> > translations across the joint space. The new TLEM is certainly a
> > forward step in terms of soft tissue scaling anthropometrics but as
> > AnyBody have said there is no change to the current hinge model. I did
> > notice there was a patellofemoral joint in the knee, but i’m not sure
> > how it is modelled and whether or not it translates during flex/ext.
> >
> > It would be good if we could create a group looking into developing a
> > knee and work with AnyBody to enhance the current model.
> >
> > best wishes
> >
> > Peter Worsley
> >
> > — In anyscript@yahoogroups.com, “Sarah R. Sullivan” <sarsulli@>
> > wrote:
> > >
> > > In one of your recent newsletters, I noticed that there have been
> > > updates to your lower limb models with the use of research out
of The
> > > Netherlands on “Morphological muscle and joint parameters for
> > > musculoskeletal modelling of the lower extremity.” I have a
question
> > > regarding the knee in the lower limb models - are there two contact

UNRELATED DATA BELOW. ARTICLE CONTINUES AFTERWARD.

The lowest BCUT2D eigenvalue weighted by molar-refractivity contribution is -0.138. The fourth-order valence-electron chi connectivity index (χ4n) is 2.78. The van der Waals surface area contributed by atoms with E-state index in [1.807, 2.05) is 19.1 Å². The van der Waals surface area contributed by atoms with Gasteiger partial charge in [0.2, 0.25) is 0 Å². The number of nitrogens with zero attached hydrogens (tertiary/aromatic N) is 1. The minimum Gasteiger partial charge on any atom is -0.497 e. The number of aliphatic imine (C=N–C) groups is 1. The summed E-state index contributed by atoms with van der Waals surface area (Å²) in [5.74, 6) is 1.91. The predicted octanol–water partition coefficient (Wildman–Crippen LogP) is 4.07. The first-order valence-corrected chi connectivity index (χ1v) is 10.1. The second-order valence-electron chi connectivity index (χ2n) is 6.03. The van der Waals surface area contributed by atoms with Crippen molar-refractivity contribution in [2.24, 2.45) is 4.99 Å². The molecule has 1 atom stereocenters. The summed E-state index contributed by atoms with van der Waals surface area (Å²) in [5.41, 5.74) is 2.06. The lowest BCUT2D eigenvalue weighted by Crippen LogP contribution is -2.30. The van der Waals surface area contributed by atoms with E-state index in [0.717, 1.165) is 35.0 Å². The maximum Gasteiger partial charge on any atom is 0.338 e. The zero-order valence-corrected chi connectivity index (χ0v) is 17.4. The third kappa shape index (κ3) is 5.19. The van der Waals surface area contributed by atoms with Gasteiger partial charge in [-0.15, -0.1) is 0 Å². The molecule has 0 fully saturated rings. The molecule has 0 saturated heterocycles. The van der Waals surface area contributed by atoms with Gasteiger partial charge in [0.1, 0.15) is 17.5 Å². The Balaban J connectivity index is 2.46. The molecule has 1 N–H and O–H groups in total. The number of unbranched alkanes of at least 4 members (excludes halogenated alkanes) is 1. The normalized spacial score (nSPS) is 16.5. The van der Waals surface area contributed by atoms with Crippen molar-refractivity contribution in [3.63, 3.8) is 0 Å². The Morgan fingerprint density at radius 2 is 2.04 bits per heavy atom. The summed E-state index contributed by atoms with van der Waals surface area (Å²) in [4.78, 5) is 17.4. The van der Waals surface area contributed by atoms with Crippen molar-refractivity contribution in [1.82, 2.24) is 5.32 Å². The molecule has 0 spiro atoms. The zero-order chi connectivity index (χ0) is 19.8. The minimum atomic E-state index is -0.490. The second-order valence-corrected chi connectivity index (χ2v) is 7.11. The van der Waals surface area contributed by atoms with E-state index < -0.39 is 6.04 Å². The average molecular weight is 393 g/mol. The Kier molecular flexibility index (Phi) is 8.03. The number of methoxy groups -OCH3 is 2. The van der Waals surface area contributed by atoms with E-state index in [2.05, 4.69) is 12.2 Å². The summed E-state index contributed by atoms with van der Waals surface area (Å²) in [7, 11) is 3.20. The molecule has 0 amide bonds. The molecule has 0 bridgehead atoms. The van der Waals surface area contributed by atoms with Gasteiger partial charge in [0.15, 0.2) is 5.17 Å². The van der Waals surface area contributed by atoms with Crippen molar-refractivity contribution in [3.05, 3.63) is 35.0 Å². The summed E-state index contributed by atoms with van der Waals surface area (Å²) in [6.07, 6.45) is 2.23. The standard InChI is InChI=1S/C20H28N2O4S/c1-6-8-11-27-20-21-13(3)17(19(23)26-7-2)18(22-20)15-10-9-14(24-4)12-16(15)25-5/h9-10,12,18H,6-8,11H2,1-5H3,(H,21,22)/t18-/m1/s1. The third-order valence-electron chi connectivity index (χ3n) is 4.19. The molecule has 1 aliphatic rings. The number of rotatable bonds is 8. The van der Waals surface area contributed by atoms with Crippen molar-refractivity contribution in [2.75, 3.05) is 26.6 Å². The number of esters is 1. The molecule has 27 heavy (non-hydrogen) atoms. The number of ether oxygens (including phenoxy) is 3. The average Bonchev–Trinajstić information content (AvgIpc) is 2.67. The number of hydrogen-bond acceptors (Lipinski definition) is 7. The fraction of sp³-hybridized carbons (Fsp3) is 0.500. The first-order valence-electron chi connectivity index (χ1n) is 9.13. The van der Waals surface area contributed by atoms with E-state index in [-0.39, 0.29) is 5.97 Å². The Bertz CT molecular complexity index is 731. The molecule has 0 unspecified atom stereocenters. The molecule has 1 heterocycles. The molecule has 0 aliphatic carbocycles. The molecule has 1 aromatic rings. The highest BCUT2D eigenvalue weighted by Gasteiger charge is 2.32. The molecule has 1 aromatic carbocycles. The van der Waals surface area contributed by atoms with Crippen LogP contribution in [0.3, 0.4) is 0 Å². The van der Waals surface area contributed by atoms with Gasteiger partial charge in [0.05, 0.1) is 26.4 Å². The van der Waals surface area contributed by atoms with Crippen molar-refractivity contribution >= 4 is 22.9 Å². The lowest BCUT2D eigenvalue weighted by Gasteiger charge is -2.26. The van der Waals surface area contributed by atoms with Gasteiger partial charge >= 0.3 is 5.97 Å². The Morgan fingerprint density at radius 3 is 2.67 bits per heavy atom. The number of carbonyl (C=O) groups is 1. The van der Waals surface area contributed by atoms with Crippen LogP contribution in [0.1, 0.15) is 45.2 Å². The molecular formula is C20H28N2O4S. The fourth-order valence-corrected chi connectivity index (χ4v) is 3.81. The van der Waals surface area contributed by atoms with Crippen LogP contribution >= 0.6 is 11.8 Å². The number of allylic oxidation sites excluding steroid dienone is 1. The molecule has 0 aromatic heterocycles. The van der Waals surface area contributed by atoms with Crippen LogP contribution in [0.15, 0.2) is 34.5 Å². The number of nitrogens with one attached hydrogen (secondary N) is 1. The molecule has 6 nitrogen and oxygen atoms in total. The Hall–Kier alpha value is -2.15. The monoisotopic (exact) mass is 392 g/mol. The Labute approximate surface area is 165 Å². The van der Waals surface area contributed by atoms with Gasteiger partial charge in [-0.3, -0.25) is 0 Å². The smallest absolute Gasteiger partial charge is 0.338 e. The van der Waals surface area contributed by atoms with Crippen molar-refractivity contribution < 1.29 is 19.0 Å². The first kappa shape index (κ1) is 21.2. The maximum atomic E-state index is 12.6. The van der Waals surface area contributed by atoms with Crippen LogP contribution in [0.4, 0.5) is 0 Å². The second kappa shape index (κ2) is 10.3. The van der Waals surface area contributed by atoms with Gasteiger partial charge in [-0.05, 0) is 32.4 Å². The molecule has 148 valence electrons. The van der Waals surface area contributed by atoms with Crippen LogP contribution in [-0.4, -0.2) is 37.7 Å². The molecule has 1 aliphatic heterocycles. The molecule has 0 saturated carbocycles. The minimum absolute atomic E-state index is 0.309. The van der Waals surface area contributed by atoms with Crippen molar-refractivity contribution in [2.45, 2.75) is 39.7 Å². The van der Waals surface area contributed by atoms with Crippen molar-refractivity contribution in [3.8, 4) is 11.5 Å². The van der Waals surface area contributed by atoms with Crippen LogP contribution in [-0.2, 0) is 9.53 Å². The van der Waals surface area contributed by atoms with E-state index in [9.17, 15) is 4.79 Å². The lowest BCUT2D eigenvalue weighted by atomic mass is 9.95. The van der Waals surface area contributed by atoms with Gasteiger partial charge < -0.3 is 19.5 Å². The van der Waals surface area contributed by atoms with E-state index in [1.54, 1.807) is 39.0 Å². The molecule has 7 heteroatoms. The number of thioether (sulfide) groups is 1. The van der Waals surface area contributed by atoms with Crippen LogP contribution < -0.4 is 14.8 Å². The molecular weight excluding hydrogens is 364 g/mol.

> > > points on the tibial plateau (one for the medial condyle of the
femur,
> > > and one for the lateral condyle of the femur)? For example, can I
> > > determine the joint forces felt in each compartment? Or is it
just the
> > > joint force felt in the “knee,” not divided physiologically?
> > >
> >
> >
>

Hi guys,

thanks for your response John.

The AnyKinMeasureNormComb seems like a good way to increase the DOF in the knee
whilst constraining the model accurately. Will the model be flexible enough to
start removing structures for example crutiate ligaments? Like you said
ligaments would have less bearing on gait, but for activities such as